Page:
Because boxing is a considered an illegal and disreputable enterprise in 1880's San Francisco, wealthy and influential members of the prestigious Olympic Club vow to make the sport a "gentlemanly" one. They sponsor a brash, extroverted young bank clerk named Jim Corbett, who quickly becomes an accomplished fighter under the new Marquis of Queensbury Rules. Despite his success, the young Irish-American's social pretensions and boastful manner soon estrange him from his benefactors, who plot to give their conceited former protege a well-deserved comeuppance. Despite this, his dazzlingly innovative footwork helps him to beat a succession of bigger and stronger men, and he finally finds himself fighting for the world's championship against his childhood idol, John L. Sullivan. Written by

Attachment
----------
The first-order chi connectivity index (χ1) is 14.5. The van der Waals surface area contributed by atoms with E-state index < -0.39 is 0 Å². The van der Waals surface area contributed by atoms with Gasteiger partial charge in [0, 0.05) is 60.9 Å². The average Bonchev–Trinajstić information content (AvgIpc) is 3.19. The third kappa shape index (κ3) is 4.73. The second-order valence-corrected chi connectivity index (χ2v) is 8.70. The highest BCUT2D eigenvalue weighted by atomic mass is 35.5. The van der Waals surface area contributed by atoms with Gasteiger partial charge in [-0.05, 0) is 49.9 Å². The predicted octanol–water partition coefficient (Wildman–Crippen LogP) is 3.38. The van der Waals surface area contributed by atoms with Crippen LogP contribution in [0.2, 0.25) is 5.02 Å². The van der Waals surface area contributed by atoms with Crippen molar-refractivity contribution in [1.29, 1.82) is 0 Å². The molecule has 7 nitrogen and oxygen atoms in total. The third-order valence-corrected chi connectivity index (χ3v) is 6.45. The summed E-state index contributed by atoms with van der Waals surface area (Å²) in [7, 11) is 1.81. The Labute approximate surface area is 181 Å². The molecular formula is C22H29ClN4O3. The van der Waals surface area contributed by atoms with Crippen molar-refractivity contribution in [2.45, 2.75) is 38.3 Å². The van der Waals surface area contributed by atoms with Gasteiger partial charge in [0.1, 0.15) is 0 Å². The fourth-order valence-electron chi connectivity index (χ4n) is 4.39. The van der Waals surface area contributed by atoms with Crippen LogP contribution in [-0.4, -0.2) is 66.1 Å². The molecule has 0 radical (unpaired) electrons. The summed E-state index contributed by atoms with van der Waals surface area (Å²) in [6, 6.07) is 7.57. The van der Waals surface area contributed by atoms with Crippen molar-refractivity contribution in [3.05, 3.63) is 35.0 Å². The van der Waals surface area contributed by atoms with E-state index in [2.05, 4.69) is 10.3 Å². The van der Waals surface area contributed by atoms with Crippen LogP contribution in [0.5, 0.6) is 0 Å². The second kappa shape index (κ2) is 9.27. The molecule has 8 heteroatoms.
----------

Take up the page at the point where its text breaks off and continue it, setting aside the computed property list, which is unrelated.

Gabe Taverney (firstname.lastname@example.org)
The grandest story of the Naughty "Nineties" becomes the gayest picture of the Fighting "Forties!"
Did You Know?
Soon after completing "Gentleman Jim," Flynn became embroiled in an infamous rape trial. During screenings of "Gentleman Jim," his closing line of "I'm no gentleman" was met with laughter and derision. The line was cut from the conclusion of the 1944 radio broadcast. See more
Joe Choynski is shown as a big brute. The real Choynski was a middleweight who never weighed over 155 lb., and was much smaller than Corbett. See more
[after being kissed by Corbett
Fine way for a gentleman to behave.
James J. Corbett aka Gentleman Jim
Oh, darling, that gentleman stuff never fooled you, did it? I'm no gentleman.
In that case, I'm no lady.
[they kiss again
The Fountain in the Park
aka "While Strolling Through the Park One Day"
Music by Ed Haley
In the score during the opening scene See more